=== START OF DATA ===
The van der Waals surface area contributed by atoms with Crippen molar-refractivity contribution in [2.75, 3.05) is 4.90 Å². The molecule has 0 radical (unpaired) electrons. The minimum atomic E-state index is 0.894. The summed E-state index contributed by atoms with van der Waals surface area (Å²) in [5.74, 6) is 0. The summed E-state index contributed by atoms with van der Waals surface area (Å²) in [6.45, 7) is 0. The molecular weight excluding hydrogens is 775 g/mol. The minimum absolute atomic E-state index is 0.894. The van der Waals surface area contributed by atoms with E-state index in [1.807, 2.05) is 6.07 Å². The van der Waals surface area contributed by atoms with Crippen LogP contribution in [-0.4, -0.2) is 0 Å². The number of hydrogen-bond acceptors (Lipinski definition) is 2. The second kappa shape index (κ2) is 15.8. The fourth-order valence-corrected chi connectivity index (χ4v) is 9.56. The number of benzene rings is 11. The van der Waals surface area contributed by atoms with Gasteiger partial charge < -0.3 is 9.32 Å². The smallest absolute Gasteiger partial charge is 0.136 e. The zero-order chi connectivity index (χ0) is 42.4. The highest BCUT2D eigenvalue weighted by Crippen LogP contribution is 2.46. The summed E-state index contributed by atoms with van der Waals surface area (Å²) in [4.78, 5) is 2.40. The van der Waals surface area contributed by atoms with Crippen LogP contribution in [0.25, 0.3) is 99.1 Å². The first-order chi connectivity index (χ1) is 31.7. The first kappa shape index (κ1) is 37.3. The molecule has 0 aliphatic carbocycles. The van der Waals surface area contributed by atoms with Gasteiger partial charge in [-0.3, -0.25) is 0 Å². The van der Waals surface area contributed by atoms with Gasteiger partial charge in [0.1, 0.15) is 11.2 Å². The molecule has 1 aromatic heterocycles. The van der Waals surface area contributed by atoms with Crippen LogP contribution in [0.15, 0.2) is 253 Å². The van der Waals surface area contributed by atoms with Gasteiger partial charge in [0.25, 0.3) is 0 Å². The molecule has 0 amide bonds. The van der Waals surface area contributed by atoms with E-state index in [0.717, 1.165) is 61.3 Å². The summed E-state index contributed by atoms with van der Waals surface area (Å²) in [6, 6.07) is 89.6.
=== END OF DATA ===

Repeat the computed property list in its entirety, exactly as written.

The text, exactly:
The van der Waals surface area contributed by atoms with Crippen molar-refractivity contribution in [2.75, 3.05) is 4.90 Å². The molecule has 0 radical (unpaired) electrons. The minimum atomic E-state index is 0.894. The summed E-state index contributed by atoms with van der Waals surface area (Å²) in [5.74, 6) is 0. The summed E-state index contributed by atoms with van der Waals surface area (Å²) in [6.45, 7) is 0. The molecular weight excluding hydrogens is 775 g/mol. The minimum absolute atomic E-state index is 0.894. The van der Waals surface area contributed by atoms with E-state index in [1.807, 2.05) is 6.07 Å². The van der Waals surface area contributed by atoms with Crippen LogP contribution in [-0.4, -0.2) is 0 Å². The number of hydrogen-bond acceptors (Lipinski definition) is 2. The second kappa shape index (κ2) is 15.8. The fourth-order valence-corrected chi connectivity index (χ4v) is 9.56. The number of benzene rings is 11. The van der Waals surface area contributed by atoms with Gasteiger partial charge < -0.3 is 9.32 Å². The smallest absolute Gasteiger partial charge is 0.136 e. The zero-order chi connectivity index (χ0) is 42.4. The highest BCUT2D eigenvalue weighted by Crippen LogP contribution is 2.46. The summed E-state index contributed by atoms with van der Waals surface area (Å²) in [4.78, 5) is 2.40. The van der Waals surface area contributed by atoms with Crippen LogP contribution in [0.25, 0.3) is 99.1 Å². The first-order chi connectivity index (χ1) is 31.7. The first kappa shape index (κ1) is 37.3. The molecule has 0 aliphatic carbocycles. The van der Waals surface area contributed by atoms with Gasteiger partial charge in [-0.3, -0.25) is 0 Å². The van der Waals surface area contributed by atoms with Gasteiger partial charge in [0.1, 0.15) is 11.2 Å². The molecule has 1 aromatic heterocycles. The van der Waals surface area contributed by atoms with Crippen LogP contribution in [0.15, 0.2) is 253 Å². The van der Waals surface area contributed by atoms with Gasteiger partial charge in [0.25, 0.3) is 0 Å². The molecule has 0 amide bonds. The van der Waals surface area contributed by atoms with E-state index in [0.717, 1.165) is 61.3 Å². The summed E-state index contributed by atoms with van der Waals surface area (Å²) in [6, 6.07) is 89.6.